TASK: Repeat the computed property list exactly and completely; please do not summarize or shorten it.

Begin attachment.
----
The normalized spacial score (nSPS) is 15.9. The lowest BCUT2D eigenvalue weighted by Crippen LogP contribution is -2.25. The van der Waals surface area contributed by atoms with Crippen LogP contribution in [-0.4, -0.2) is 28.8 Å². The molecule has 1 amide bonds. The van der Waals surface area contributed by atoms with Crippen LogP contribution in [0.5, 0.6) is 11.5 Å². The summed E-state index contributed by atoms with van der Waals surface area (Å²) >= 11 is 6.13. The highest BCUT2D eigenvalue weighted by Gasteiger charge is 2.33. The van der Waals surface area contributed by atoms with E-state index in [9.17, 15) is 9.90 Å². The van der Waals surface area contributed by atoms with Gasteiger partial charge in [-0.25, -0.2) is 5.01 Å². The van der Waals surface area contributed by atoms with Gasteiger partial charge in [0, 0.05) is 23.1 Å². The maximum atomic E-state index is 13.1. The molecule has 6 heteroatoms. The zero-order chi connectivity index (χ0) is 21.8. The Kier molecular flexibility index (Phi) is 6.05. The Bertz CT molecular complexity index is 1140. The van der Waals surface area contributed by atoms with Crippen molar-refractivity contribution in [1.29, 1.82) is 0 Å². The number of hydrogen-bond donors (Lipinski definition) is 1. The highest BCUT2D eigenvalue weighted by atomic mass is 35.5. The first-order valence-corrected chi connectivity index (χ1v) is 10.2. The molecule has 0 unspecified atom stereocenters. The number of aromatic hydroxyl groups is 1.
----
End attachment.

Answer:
The normalized spacial score (nSPS) is 15.9. The lowest BCUT2D eigenvalue weighted by Crippen LogP contribution is -2.25. The van der Waals surface area contributed by atoms with Crippen LogP contribution in [-0.4, -0.2) is 28.8 Å². The molecule has 1 amide bonds. The van der Waals surface area contributed by atoms with Crippen LogP contribution in [0.5, 0.6) is 11.5 Å². The summed E-state index contributed by atoms with van der Waals surface area (Å²) >= 11 is 6.13. The highest BCUT2D eigenvalue weighted by Gasteiger charge is 2.33. The van der Waals surface area contributed by atoms with E-state index in [9.17, 15) is 9.90 Å². The van der Waals surface area contributed by atoms with Gasteiger partial charge in [-0.25, -0.2) is 5.01 Å². The van der Waals surface area contributed by atoms with Gasteiger partial charge in [0, 0.05) is 23.1 Å². The maximum atomic E-state index is 13.1. The molecule has 6 heteroatoms. The zero-order chi connectivity index (χ0) is 21.8. The Kier molecular flexibility index (Phi) is 6.05. The Bertz CT molecular complexity index is 1140. The van der Waals surface area contributed by atoms with Crippen molar-refractivity contribution in [1.29, 1.82) is 0 Å². The number of hydrogen-bond donors (Lipinski definition) is 1. The highest BCUT2D eigenvalue weighted by atomic mass is 35.5. The first-order valence-corrected chi connectivity index (χ1v) is 10.2. The molecule has 0 unspecified atom stereocenters. The number of aromatic hydroxyl groups is 1.